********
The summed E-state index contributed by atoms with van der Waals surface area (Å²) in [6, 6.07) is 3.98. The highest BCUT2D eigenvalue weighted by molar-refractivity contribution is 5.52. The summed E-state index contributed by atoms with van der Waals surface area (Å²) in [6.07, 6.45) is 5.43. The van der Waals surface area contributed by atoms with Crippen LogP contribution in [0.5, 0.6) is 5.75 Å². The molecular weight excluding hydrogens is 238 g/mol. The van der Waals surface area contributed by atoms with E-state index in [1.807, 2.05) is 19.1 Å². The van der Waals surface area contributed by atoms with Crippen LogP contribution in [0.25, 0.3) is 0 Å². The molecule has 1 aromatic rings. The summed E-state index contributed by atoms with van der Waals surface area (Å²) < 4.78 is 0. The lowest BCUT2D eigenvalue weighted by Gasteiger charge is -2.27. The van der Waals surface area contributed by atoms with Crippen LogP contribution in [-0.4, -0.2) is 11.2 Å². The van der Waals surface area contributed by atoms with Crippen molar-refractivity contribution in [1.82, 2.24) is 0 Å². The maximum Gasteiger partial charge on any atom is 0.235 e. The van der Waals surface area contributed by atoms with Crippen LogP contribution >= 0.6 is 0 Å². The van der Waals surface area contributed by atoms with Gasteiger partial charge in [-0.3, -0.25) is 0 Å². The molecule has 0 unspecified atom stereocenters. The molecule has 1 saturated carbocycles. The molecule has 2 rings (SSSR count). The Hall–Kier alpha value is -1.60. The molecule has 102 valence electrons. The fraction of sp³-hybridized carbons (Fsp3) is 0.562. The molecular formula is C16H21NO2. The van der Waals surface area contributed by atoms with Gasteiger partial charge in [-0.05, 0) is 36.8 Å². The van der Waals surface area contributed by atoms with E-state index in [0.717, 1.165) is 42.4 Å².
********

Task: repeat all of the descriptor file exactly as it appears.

The summed E-state index contributed by atoms with van der Waals surface area (Å²) in [6, 6.07) is 3.98. The highest BCUT2D eigenvalue weighted by molar-refractivity contribution is 5.52. The summed E-state index contributed by atoms with van der Waals surface area (Å²) in [6.07, 6.45) is 5.43. The van der Waals surface area contributed by atoms with Crippen LogP contribution in [0.5, 0.6) is 5.75 Å². The molecular weight excluding hydrogens is 238 g/mol. The van der Waals surface area contributed by atoms with E-state index in [1.807, 2.05) is 19.1 Å². The van der Waals surface area contributed by atoms with Crippen LogP contribution in [0.25, 0.3) is 0 Å². The molecule has 1 aromatic rings. The summed E-state index contributed by atoms with van der Waals surface area (Å²) < 4.78 is 0. The lowest BCUT2D eigenvalue weighted by Gasteiger charge is -2.27. The van der Waals surface area contributed by atoms with Crippen LogP contribution in [-0.4, -0.2) is 11.2 Å². The van der Waals surface area contributed by atoms with Crippen molar-refractivity contribution in [1.82, 2.24) is 0 Å². The maximum Gasteiger partial charge on any atom is 0.235 e. The van der Waals surface area contributed by atoms with Crippen LogP contribution >= 0.6 is 0 Å². The van der Waals surface area contributed by atoms with Gasteiger partial charge in [-0.3, -0.25) is 0 Å². The molecule has 0 unspecified atom stereocenters. The molecule has 1 saturated carbocycles. The molecule has 2 rings (SSSR count). The Hall–Kier alpha value is -1.60. The molecule has 102 valence electrons. The fraction of sp³-hybridized carbons (Fsp3) is 0.562. The molecular formula is C16H21NO2. The van der Waals surface area contributed by atoms with Gasteiger partial charge in [-0.05, 0) is 36.8 Å². The van der Waals surface area contributed by atoms with E-state index in [0.717, 1.165) is 42.4 Å².